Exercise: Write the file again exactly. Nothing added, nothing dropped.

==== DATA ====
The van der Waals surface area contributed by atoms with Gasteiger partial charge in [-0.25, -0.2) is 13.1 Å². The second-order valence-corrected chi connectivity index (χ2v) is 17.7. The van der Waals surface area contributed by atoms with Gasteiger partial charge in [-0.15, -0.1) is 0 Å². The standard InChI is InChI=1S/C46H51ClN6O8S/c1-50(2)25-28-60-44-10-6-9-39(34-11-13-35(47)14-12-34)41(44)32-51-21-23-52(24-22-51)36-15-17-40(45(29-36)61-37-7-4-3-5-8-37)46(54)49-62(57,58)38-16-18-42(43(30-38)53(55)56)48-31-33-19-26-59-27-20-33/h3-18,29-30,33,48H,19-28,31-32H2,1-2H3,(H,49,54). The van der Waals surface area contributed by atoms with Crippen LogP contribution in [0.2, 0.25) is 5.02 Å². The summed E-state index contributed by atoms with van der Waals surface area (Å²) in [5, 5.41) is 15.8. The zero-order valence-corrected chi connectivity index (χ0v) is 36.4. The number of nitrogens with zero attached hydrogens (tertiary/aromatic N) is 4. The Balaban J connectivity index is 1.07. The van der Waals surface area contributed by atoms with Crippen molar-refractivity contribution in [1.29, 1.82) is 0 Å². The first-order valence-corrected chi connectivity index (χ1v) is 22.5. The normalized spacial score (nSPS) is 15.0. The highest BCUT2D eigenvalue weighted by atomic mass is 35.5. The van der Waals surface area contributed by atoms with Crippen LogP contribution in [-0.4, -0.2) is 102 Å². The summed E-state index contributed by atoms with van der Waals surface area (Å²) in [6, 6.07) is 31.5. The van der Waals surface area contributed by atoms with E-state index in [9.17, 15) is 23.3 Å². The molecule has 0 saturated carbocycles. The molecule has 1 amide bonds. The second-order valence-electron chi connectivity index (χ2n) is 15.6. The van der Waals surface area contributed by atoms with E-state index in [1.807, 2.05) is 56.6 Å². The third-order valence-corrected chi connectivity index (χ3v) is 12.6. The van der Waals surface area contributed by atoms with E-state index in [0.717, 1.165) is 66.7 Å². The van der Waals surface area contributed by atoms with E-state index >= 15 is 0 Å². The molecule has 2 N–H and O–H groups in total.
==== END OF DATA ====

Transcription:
The van der Waals surface area contributed by atoms with Gasteiger partial charge in [-0.25, -0.2) is 13.1 Å². The second-order valence-corrected chi connectivity index (χ2v) is 17.7. The van der Waals surface area contributed by atoms with Gasteiger partial charge in [-0.15, -0.1) is 0 Å². The standard InChI is InChI=1S/C46H51ClN6O8S/c1-50(2)25-28-60-44-10-6-9-39(34-11-13-35(47)14-12-34)41(44)32-51-21-23-52(24-22-51)36-15-17-40(45(29-36)61-37-7-4-3-5-8-37)46(54)49-62(57,58)38-16-18-42(43(30-38)53(55)56)48-31-33-19-26-59-27-20-33/h3-18,29-30,33,48H,19-28,31-32H2,1-2H3,(H,49,54). The van der Waals surface area contributed by atoms with Crippen LogP contribution in [0.2, 0.25) is 5.02 Å². The summed E-state index contributed by atoms with van der Waals surface area (Å²) in [5, 5.41) is 15.8. The zero-order valence-corrected chi connectivity index (χ0v) is 36.4. The number of nitrogens with zero attached hydrogens (tertiary/aromatic N) is 4. The Balaban J connectivity index is 1.07. The van der Waals surface area contributed by atoms with Crippen molar-refractivity contribution in [1.29, 1.82) is 0 Å². The first-order valence-corrected chi connectivity index (χ1v) is 22.5. The normalized spacial score (nSPS) is 15.0. The highest BCUT2D eigenvalue weighted by atomic mass is 35.5. The van der Waals surface area contributed by atoms with Crippen LogP contribution in [-0.4, -0.2) is 102 Å². The summed E-state index contributed by atoms with van der Waals surface area (Å²) in [6, 6.07) is 31.5. The van der Waals surface area contributed by atoms with E-state index in [9.17, 15) is 23.3 Å². The molecule has 0 saturated carbocycles. The molecule has 1 amide bonds. The second-order valence-electron chi connectivity index (χ2n) is 15.6. The van der Waals surface area contributed by atoms with E-state index in [1.807, 2.05) is 56.6 Å². The third-order valence-corrected chi connectivity index (χ3v) is 12.6. The van der Waals surface area contributed by atoms with E-state index in [0.717, 1.165) is 66.7 Å². The van der Waals surface area contributed by atoms with E-state index >= 15 is 0 Å². The molecule has 2 N–H and O–H groups in total.